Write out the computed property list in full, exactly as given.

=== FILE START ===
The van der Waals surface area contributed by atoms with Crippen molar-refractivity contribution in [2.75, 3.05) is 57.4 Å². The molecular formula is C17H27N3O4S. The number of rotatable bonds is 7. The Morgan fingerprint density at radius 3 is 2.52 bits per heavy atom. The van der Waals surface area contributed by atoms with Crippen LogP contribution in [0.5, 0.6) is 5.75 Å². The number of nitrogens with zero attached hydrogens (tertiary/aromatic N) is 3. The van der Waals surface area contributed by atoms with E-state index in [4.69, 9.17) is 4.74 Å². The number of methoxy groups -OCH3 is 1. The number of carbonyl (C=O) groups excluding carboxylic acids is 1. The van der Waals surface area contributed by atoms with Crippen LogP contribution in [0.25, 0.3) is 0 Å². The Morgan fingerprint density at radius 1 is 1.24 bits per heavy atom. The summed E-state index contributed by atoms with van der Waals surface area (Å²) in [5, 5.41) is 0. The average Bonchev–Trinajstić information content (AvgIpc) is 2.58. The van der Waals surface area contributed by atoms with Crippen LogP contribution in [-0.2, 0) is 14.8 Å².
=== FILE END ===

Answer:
The van der Waals surface area contributed by atoms with Crippen molar-refractivity contribution in [2.75, 3.05) is 57.4 Å². The molecular formula is C17H27N3O4S. The number of rotatable bonds is 7. The Morgan fingerprint density at radius 3 is 2.52 bits per heavy atom. The van der Waals surface area contributed by atoms with Crippen LogP contribution in [0.5, 0.6) is 5.75 Å². The number of nitrogens with zero attached hydrogens (tertiary/aromatic N) is 3. The van der Waals surface area contributed by atoms with E-state index in [4.69, 9.17) is 4.74 Å². The number of methoxy groups -OCH3 is 1. The number of carbonyl (C=O) groups excluding carboxylic acids is 1. The van der Waals surface area contributed by atoms with Crippen LogP contribution in [0.25, 0.3) is 0 Å². The Morgan fingerprint density at radius 1 is 1.24 bits per heavy atom. The summed E-state index contributed by atoms with van der Waals surface area (Å²) in [5, 5.41) is 0. The average Bonchev–Trinajstić information content (AvgIpc) is 2.58. The van der Waals surface area contributed by atoms with Crippen LogP contribution in [-0.2, 0) is 14.8 Å².